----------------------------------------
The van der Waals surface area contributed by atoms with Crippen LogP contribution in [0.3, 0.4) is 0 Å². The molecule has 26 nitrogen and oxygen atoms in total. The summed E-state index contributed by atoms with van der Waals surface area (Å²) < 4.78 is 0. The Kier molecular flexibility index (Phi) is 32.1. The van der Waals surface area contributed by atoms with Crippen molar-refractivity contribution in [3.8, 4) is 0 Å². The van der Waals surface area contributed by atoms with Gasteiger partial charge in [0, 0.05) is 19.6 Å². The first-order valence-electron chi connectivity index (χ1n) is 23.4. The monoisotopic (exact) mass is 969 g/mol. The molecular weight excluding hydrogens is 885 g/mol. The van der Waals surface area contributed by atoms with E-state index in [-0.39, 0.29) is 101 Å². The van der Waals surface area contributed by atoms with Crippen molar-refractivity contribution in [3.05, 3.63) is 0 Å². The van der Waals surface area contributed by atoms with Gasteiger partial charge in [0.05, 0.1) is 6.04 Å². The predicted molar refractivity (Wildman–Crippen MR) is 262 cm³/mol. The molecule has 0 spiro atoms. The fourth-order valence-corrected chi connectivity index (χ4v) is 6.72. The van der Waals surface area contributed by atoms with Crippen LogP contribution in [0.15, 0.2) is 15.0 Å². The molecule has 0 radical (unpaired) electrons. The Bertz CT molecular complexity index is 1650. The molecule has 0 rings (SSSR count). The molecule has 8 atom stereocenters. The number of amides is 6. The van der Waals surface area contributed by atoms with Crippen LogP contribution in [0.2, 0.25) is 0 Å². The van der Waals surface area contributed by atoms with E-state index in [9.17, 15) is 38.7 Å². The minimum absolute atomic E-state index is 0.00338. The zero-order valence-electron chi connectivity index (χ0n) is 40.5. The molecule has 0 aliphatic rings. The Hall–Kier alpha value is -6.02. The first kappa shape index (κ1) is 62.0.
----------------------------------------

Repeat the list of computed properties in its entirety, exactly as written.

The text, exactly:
The van der Waals surface area contributed by atoms with Crippen LogP contribution in [0.3, 0.4) is 0 Å². The molecule has 26 nitrogen and oxygen atoms in total. The summed E-state index contributed by atoms with van der Waals surface area (Å²) < 4.78 is 0. The Kier molecular flexibility index (Phi) is 32.1. The van der Waals surface area contributed by atoms with Crippen molar-refractivity contribution in [3.8, 4) is 0 Å². The van der Waals surface area contributed by atoms with Gasteiger partial charge in [0, 0.05) is 19.6 Å². The first-order valence-electron chi connectivity index (χ1n) is 23.4. The monoisotopic (exact) mass is 969 g/mol. The molecular weight excluding hydrogens is 885 g/mol. The van der Waals surface area contributed by atoms with E-state index in [-0.39, 0.29) is 101 Å². The van der Waals surface area contributed by atoms with Crippen molar-refractivity contribution in [3.05, 3.63) is 0 Å². The van der Waals surface area contributed by atoms with Gasteiger partial charge in [0.05, 0.1) is 6.04 Å². The predicted molar refractivity (Wildman–Crippen MR) is 262 cm³/mol. The molecule has 0 spiro atoms. The fourth-order valence-corrected chi connectivity index (χ4v) is 6.72. The van der Waals surface area contributed by atoms with Crippen LogP contribution in [0.15, 0.2) is 15.0 Å². The molecule has 0 radical (unpaired) electrons. The Bertz CT molecular complexity index is 1650. The molecule has 0 rings (SSSR count). The molecule has 8 atom stereocenters. The number of amides is 6. The van der Waals surface area contributed by atoms with Crippen LogP contribution in [0.2, 0.25) is 0 Å². The van der Waals surface area contributed by atoms with E-state index in [9.17, 15) is 38.7 Å². The minimum absolute atomic E-state index is 0.00338. The zero-order valence-electron chi connectivity index (χ0n) is 40.5. The molecule has 0 aliphatic rings. The Hall–Kier alpha value is -6.02. The first kappa shape index (κ1) is 62.0.